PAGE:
The what, why, and how surrounding devastating natural phenomena
Geology 209: Natural Hazards scours “big picture” issues: why, for example, an earthquake of a certain intensity may cause more deaths in a developing nation than in an industrial nation, and how earthquake hazard maps could mitigate damages.
The course takes a quantitative approach to studying the causes and impact of floods, volcanic eruptions, storms, landslides, and other extreme natural hazards on the lives of people and communities, and the geology behind these often-devastating phenomena. Case studies are drawn from contemporary and ancient societies.
“Natural hazards are a big part of life in countries around the world,” says Associate Professor of Geology and Department Chair Arlo B. Weil. “More students are coming to Bryn Mawr with an anecdotal understanding of natural hazards, which they get from following the media coverage. The idea is to deepen that understanding.”
Natural Hazards is one of Bryn Mawr’s most popular classes; the last time it was offered, more than 70 students enrolled.
Weil often shows news clips of recent events such as Hurricane Katrina and the Sumatra tsunami. He and his students analyze related data and discuss what went wrong and why: the social, economic and policy contexts within which natural geologic processes become hazards.
“Because some students go on to pursue careers in government, policy, and business, many of the implications for natural hazards can be applied to the professional aspects of their lives,” Weil says. “Natural Hazards emphasizes the actual risk that natural disasters pose, versus the perceived risk that people associate with them. We also look at the geographical distribution of natural hazards, and various methods of response.”
A complete understanding of natural disasters requires concepts from mathematics (algebra and geometry), physics and chemistry. Weil assigns weekly problem sets to emphasize the quantitative aspects of the lecture topics; those problem sets make up the majority of the final grade. Many of the problem sets demand Microsoft Excel, and they cover everything from celestial mechanics and weather analysis to sand transport and plate tectonics.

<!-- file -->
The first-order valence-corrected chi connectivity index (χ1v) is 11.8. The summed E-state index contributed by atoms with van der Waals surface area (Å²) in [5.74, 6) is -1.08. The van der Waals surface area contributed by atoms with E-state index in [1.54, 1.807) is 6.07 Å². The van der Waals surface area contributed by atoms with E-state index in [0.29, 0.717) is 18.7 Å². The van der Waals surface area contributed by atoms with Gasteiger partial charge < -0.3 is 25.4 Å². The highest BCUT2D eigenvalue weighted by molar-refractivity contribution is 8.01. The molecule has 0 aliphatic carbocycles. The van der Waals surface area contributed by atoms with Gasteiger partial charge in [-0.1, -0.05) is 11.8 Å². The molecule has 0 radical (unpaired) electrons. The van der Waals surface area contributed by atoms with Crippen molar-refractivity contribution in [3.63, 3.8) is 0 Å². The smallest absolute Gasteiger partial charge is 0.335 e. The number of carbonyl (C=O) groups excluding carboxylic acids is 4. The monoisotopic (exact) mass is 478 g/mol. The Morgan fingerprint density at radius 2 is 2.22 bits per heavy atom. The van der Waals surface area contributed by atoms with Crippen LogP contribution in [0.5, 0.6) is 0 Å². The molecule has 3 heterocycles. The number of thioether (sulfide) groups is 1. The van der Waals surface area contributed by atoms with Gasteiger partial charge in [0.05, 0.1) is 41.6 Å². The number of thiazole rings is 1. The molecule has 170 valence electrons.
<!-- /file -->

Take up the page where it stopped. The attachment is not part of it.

“The main inspiration for why the class was developed, from the geology department’s standpoint, is to provide students with a different way to satisfy their quantitative requirement,” Weil says. “We use rigorous quantitative techniques in an applied way.”
His teaching goal is to develop students’ fundamental quantitative literacy. To that end, students plot data, make correlations between different factors, study linear and exponential relationships, and get acquainted with statistical measurements and graphs.
In addition to his regular office hours, Weil sets aside time each week to be available for students who might need extra help solving the weekly problem set.
The quantitative aspect allowed Haverford graduate and chemistry major Casper Hu ’10 to view his senior thesis—on organic contaminants in marine sediment—from an environmental geology perspective.
“I didn’t really have any idea what geology was when I first came to Haverford,” Hu says. “I just thought geology meant rocks. I heard good things from my friends and so I took the class and really liked it. It’s one of the best, if not the best class I’ve taken so far. And it’s pretty accessible, even to non-science majors.”
Students also keep journals in which they document five significant natural hazard events that make media headlines during the semester. Each entry should discuss the event’s implications or consequences, and how damages were, or might have been, mitigated.
The journal requirement makes students pay attention to world events, says Weil. “When students are really interested in the class, they’ll ask me questions about what they saw on the news, or they’ll tell me about the Nova special they caught. The journal allows them to really think about the events that occur, within the context of the class. Students seem to enjoy it because it empowers them to speak intelligently about something they might not have been able to speak intelligently about before.”
“Now when reading news articles that discuss these hazards, I can analyze them and use the background I gained from this class to achieve a better understanding,” says geology major Sarah Matteson ’11, who is concentrating in environmental studies and has a special interest in the relationship between humans and the environment.
In addition to the journal and weekly problem sets, students take two one-hour midterm examinations and one final exam. A combination of problem solving and short answer questions, the exams test students’ grasp of theoretical concepts from homework, as well as their qualitative understanding of topics discussed in lecture.